— Select the symposium and session in which youwish to post your abstract. Please view the IAC brochure at http://www.iafastro.org/docs/2012/iac/IAC2012_CallForPapers.pdffor list of sessions and more details.

Abstracts must be related to NASA’s ongoingvision for space exploration and fit into one of the following categories:
Scienceand Exploration — Systems sustaining missions including life,microgravity, space exploration, space debris and search for extraterrestrialintelligence, or SETI.
Applicationsand Operations — Ongoing and future operational applications,including Earth observation, communication, navigation, human space endeavorsand small satellites.
Technology— Common technologies to space systems including astrodynamics, structures,power and propulsion.
Infrastructures— Systems sustaining space missions including space systems, transportation,future systems and safety.
Spaceand Society — Interaction of space with society includingeducation, policy and economics, history and law.

Abstracts must be submitted to http://iac.nasaprs.com no later than 11:59:59 p.m. EST on March 4, 2012,and to the IAC’s website http://www.iac2012.orgby March 5, 2012.

Questions about this opportunity should beemailed to abstract@nasaprs.com.

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NASA’s Digital Learning Network Presents”Women in STEM” Webcast Series

In honor of Women’s History Month, NASA’s Digital Learning Network is pleasedto invite you and your students to take part in a special event series titled”Women in STEM.”

Various subject matter experts from different NASA centers will bein the Digital Learning Network studios for a series of free webcasts focusingon how women in science, technology, engineering and mathematics fieldscontribute to NASA. Selected classrooms will be able to interact live with theexperts in the studio. Each event will be webcast to allow students from allover the world to watch the interviews. Any student can interact by sendingquestions via email.

The schedule of events through March 2012 includes:

March5: NASA’s Marshall Space Flight Center in Huntsville, Ala., and the JetPropulsion Laboratory in California
March9: NASA’s Goddard Space Flight Center in Greenbelt, Md., and NASA’sMarshall Space Flight Center in Huntsville, Ala.
March12: NASA’s Goddard Space Flight Center in Greenbelt, Md., and NASA’sMarshall Space Flight Center in Huntsville, Ala.
March16: NASA’s Glenn Research Center near Cleveland, Ohio, and the JetPropulsion Laboratory in California
March 19: NASA’s Glenn ResearchCenter near Cleveland, Ohio, NASA’s Marshall Space Flight Center in Huntsville,Ala., and the Jet Propulsion Laboratory in California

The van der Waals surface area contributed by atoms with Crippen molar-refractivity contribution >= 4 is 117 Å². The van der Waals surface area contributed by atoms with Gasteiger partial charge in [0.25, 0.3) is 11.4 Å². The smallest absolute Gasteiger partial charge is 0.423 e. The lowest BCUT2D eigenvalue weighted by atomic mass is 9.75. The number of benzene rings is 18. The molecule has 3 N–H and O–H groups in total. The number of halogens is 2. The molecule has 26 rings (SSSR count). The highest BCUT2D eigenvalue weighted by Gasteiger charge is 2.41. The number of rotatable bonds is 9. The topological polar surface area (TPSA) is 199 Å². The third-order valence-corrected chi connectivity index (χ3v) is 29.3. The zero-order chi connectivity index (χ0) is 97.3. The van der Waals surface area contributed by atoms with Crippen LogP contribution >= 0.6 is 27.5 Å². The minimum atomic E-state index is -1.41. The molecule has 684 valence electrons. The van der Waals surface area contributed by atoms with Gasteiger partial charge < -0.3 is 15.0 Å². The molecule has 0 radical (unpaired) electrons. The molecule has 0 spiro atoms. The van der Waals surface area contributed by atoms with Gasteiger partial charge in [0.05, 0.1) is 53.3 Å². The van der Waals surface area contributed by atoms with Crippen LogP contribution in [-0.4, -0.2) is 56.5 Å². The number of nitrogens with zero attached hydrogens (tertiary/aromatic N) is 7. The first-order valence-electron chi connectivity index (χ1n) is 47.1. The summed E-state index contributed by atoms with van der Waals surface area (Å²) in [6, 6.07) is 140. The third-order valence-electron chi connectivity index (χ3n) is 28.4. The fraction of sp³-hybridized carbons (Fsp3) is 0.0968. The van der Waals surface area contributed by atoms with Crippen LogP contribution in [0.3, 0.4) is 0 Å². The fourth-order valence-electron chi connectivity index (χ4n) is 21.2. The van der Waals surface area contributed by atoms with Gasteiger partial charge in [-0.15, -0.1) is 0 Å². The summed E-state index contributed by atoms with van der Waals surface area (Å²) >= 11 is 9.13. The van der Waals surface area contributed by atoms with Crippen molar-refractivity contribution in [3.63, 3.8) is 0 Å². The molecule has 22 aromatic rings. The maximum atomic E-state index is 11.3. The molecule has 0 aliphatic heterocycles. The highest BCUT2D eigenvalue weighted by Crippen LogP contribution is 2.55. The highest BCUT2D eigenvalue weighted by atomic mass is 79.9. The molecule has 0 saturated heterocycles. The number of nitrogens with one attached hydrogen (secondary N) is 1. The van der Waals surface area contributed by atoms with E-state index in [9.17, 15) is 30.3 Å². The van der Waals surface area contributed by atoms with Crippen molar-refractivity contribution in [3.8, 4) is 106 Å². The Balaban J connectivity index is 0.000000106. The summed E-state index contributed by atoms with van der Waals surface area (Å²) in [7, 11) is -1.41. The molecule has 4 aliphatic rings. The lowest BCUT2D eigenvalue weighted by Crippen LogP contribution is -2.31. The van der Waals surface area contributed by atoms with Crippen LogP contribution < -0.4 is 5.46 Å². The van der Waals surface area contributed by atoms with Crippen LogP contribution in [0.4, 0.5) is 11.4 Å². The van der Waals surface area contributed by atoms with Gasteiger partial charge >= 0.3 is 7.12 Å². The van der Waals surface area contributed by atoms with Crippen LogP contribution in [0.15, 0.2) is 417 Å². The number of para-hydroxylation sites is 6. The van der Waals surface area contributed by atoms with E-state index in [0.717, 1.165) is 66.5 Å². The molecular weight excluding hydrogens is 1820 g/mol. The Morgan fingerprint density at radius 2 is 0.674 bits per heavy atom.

March 22: NASA’s Goddard SpaceFlight Center in Greenbelt, Md., and the Jet Propulsion Laboratory in California
March 30: NASA’s Glenn ResearchCenter near Cleveland, Ohio, and NASA’s Goddard Space Flight Center inGreenbelt, Md.

Each hourlong webcast is scheduled to begin at 1p.m. Eastern.

For more information and to watch the webcasts online, visit the DLN website athttp://dln.nasa.gov.

Inquiries about this webcast series should bedirected to Erin McKinley at Erin.E.McKinley@nasa.gov.

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EngineeringDesign: Forces and Motion — Balloon Aerodynamics Challenge Web Seminar

As part of a series of electronic professional development experiences foreducators, the NASA Explorer Schools project and the National Science TeachersAssociation are hosting a 90-minute live professional development Web seminarfor educators on March 5, 2012, at 8:15p.m. EST. This Web seminar will introduce the Forces and Motion: BalloonAerodynamics Challenge for students. This activity provides first-handinformation about density, neutral buoyancy and drag, which is then used tosolve a problem. The activity provides many opportunities for incorporatingnational mathematics, science and technology learning standards into your curriculum.

For more information and to registeronline, visit http://learningcenter.nsta.org/products/symposia_seminars/NES2/webseminar23.aspx.

To learn more about the NASA Explorer Schools project, visit http://explorerschools.nasa.gov.

Email any questions about this opportunity to the NES Help Desk at NASA.Explorer.Schools@mail.nasa.gov.

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Challenge to Innovate: Gaming Challenge

Do you have an idea for how interactivetechnology and game-based learning can improve teaching and learning? Enter youridea in the Challenge to Innovate, or C2i: Gaming Challenge.